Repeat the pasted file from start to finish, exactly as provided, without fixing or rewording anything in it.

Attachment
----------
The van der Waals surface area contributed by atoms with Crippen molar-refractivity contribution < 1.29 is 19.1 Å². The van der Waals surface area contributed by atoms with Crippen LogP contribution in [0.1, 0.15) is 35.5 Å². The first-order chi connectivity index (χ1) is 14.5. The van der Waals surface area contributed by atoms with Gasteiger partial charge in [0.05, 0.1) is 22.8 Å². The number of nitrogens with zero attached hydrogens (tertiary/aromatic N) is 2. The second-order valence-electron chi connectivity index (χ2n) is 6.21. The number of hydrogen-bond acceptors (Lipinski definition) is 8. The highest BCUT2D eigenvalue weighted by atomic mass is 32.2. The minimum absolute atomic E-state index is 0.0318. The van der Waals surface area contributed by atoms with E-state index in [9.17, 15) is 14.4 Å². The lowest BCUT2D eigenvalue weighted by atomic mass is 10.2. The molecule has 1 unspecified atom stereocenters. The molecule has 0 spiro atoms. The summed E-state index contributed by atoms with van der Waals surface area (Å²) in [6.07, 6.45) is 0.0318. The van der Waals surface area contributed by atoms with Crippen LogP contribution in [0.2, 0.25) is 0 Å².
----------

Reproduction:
The van der Waals surface area contributed by atoms with Crippen molar-refractivity contribution < 1.29 is 19.1 Å². The van der Waals surface area contributed by atoms with Crippen LogP contribution in [0.1, 0.15) is 35.5 Å². The first-order chi connectivity index (χ1) is 14.5. The van der Waals surface area contributed by atoms with Gasteiger partial charge in [0.05, 0.1) is 22.8 Å². The number of nitrogens with zero attached hydrogens (tertiary/aromatic N) is 2. The second-order valence-electron chi connectivity index (χ2n) is 6.21. The number of hydrogen-bond acceptors (Lipinski definition) is 8. The highest BCUT2D eigenvalue weighted by atomic mass is 32.2. The minimum absolute atomic E-state index is 0.0318. The van der Waals surface area contributed by atoms with E-state index in [9.17, 15) is 14.4 Å². The lowest BCUT2D eigenvalue weighted by atomic mass is 10.2. The molecule has 1 unspecified atom stereocenters. The molecule has 0 spiro atoms. The summed E-state index contributed by atoms with van der Waals surface area (Å²) in [6.07, 6.45) is 0.0318. The van der Waals surface area contributed by atoms with Crippen LogP contribution in [0.2, 0.25) is 0 Å².